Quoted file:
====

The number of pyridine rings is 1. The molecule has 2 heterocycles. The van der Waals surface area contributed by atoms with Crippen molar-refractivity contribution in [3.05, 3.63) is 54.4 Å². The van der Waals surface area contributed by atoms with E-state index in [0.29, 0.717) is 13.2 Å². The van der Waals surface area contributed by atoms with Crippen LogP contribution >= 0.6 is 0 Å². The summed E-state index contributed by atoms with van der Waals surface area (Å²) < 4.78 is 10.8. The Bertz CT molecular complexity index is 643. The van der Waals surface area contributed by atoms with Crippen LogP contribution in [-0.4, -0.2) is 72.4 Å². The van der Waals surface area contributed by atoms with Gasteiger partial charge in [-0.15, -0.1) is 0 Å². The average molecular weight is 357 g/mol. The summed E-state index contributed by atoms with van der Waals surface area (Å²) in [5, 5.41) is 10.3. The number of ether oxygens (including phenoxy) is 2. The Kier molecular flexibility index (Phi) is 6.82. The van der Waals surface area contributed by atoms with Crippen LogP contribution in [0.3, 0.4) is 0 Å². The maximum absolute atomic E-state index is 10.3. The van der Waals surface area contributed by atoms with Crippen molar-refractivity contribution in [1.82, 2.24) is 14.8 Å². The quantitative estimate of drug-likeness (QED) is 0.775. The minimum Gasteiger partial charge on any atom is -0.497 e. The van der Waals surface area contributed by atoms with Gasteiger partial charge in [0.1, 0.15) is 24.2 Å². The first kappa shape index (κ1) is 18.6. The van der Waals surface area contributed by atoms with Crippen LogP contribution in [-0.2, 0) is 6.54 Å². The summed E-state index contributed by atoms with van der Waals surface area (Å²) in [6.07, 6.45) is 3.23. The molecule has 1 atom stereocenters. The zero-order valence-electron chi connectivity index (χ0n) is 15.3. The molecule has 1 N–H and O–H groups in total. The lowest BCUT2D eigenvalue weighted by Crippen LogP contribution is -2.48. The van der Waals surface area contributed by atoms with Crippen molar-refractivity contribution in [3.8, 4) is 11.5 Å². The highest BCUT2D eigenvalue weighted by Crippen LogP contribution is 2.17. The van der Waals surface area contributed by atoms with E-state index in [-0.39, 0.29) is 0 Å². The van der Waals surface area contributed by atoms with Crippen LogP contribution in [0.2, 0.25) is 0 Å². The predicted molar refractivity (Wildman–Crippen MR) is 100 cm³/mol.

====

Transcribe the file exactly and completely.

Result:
The number of pyridine rings is 1. The molecule has 2 heterocycles. The van der Waals surface area contributed by atoms with Crippen molar-refractivity contribution in [3.05, 3.63) is 54.4 Å². The van der Waals surface area contributed by atoms with E-state index in [0.29, 0.717) is 13.2 Å². The van der Waals surface area contributed by atoms with Crippen LogP contribution >= 0.6 is 0 Å². The summed E-state index contributed by atoms with van der Waals surface area (Å²) < 4.78 is 10.8. The Bertz CT molecular complexity index is 643. The van der Waals surface area contributed by atoms with Crippen LogP contribution in [-0.4, -0.2) is 72.4 Å². The van der Waals surface area contributed by atoms with Gasteiger partial charge in [-0.15, -0.1) is 0 Å². The average molecular weight is 357 g/mol. The summed E-state index contributed by atoms with van der Waals surface area (Å²) in [5, 5.41) is 10.3. The number of ether oxygens (including phenoxy) is 2. The Kier molecular flexibility index (Phi) is 6.82. The van der Waals surface area contributed by atoms with Crippen LogP contribution in [0.3, 0.4) is 0 Å². The maximum absolute atomic E-state index is 10.3. The van der Waals surface area contributed by atoms with Crippen molar-refractivity contribution in [1.82, 2.24) is 14.8 Å². The quantitative estimate of drug-likeness (QED) is 0.775. The minimum Gasteiger partial charge on any atom is -0.497 e. The van der Waals surface area contributed by atoms with Gasteiger partial charge in [0.1, 0.15) is 24.2 Å². The first kappa shape index (κ1) is 18.6. The van der Waals surface area contributed by atoms with Crippen LogP contribution in [-0.2, 0) is 6.54 Å². The summed E-state index contributed by atoms with van der Waals surface area (Å²) in [6.07, 6.45) is 3.23. The molecule has 1 atom stereocenters. The zero-order valence-electron chi connectivity index (χ0n) is 15.3. The molecule has 1 N–H and O–H groups in total. The lowest BCUT2D eigenvalue weighted by Crippen LogP contribution is -2.48. The van der Waals surface area contributed by atoms with Crippen molar-refractivity contribution in [3.8, 4) is 11.5 Å². The highest BCUT2D eigenvalue weighted by Crippen LogP contribution is 2.17. The van der Waals surface area contributed by atoms with E-state index in [-0.39, 0.29) is 0 Å². The van der Waals surface area contributed by atoms with Crippen LogP contribution in [0.2, 0.25) is 0 Å². The predicted molar refractivity (Wildman–Crippen MR) is 100 cm³/mol.